Plum trees can be affected by a variety of diseases common to stone fruit. These are primarily fungal and bacterial in origin, although several viral pathogens also affect plums. Understanding these diseases and how to treat them can help protect plum crops and allow them to thrive for years.
Plum pockets, caused by Taphrina fungi, produce characteristic balloon-like pockets on fruit that can be as much as 10 times the size of the fruit itself. Affected leaves will curl. This disease can cause significant fruit loss.
Spraying in the spring before bud emergence with sulfur-based fungicides will help to reduce the risk of infection.
Black knot is caused by the fungus Dibotryon morbosum. It produces elongated growths or knots on the smaller branches.
Remove all branches with knots. Treat the tree with a sulfur-based fungicide before budding occurs, and withCaptan or a similar agent after.
Bacterial canker (or bacterial spot) is caused by the bacteria Psedomonas syringae, and produces brown areas on the trunk and branches of the affected tree. These areas are water-logged and may exude gum. The leaves can be affected and often develop many small holes.
Remove any infected branches. Carefully cauterize any trunk lesions with a propane torch. Apply zinc and boron supplements in spring and fall to help prevent further infection.
The Verticullum alboatrum fungus can affect plums, causing verticulum wilt. Leaves will wilt quickly and drop, beginning at the base of the affected branch and moving up the branch. Discolored streaks are noticeable when the bark is peeled back.
Currently, no effective treatment for verticulum wilt exists. Removal of the infected tree is required to prevent spreading of the disease.
Brown rot is caused by infection from Monilinia fungi. The blooms will wither and die. Branches around the blooms may also be affected. Fruit will rot. Gray or tan spores will develop and the disease will then spread.
Remove all diseased parts including fruit, blossoms and branches. Change irrigation methods so that water does not come in contact with blossoms or fruit. Apply copper-based fungicides when flowers are just budding to help prevent infection.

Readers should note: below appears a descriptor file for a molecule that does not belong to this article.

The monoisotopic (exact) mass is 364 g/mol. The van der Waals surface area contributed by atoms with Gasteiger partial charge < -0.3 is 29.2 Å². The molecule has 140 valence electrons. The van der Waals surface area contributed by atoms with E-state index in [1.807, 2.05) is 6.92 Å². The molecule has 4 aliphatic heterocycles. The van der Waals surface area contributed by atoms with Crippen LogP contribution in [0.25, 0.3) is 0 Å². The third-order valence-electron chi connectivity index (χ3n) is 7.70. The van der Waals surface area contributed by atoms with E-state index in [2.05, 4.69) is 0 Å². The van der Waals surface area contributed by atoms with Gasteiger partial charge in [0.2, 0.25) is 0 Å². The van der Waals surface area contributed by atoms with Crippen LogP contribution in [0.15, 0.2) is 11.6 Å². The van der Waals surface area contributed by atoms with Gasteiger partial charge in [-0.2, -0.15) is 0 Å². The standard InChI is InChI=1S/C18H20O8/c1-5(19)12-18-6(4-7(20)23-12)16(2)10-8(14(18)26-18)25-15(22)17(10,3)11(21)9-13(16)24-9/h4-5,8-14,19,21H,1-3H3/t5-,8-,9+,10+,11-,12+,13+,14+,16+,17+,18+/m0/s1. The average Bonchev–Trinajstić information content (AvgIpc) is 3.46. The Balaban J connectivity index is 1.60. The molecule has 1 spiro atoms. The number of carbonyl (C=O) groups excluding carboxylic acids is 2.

These cankers are brown, sunken, irregular areas on the bark of the tree. Yellow gum may also be present. The leaves on an infected branch may wither and die. Occasionally orange, thready growths may be observed on the cankers.
Remove all infected branches well below the infection. Change irrigation methods to lower watering.
Phytophthora root and Crown rot
These illnesses, produced by Phytophtora, are usually caused by improper watering. Infected trees will usually die rapidly at the first sign of warmer weather. Leaves will turn, dark areas will develop around the crown and sap may exude from the bark. The inner bark typically will show reddening.
Good watering practices are important to preventing this disease. Remove soil from around the trunk of the tree down to the roots and remove any infected bark directly above the crown of the tree. Treat trees with a fungicide such as fosetyl-a, to prevent the disease from recurring.
Powdery mildew occurs primarily on the leaves and sometimes the fruits and blooms of plum trees, and is usually caused by either Podospaera or Erysiphe fungi. The name is derived from the white, powdery spores produced by the fungus. Certain types of plum trees are particularly prone to this infection.
Good planting practices with proper pruning for ample light and aeration of the tree are important to preventing infection. Fungicides and agricultural oils can also be used to treat the disease. Biological fungicide can be used on powdery mildew.
Several types of viral diseases affect plums. The most common is Prunus ringspot virus. It primarily affects the leaves of the tree, causing yellow rings and mottled spotting. Eventually it leads to leaf deformity and death and can severely limit the tree's development.
No cures are available for viral diseases of plums. Removal of the tree is essential to prevent further infection within the orchard.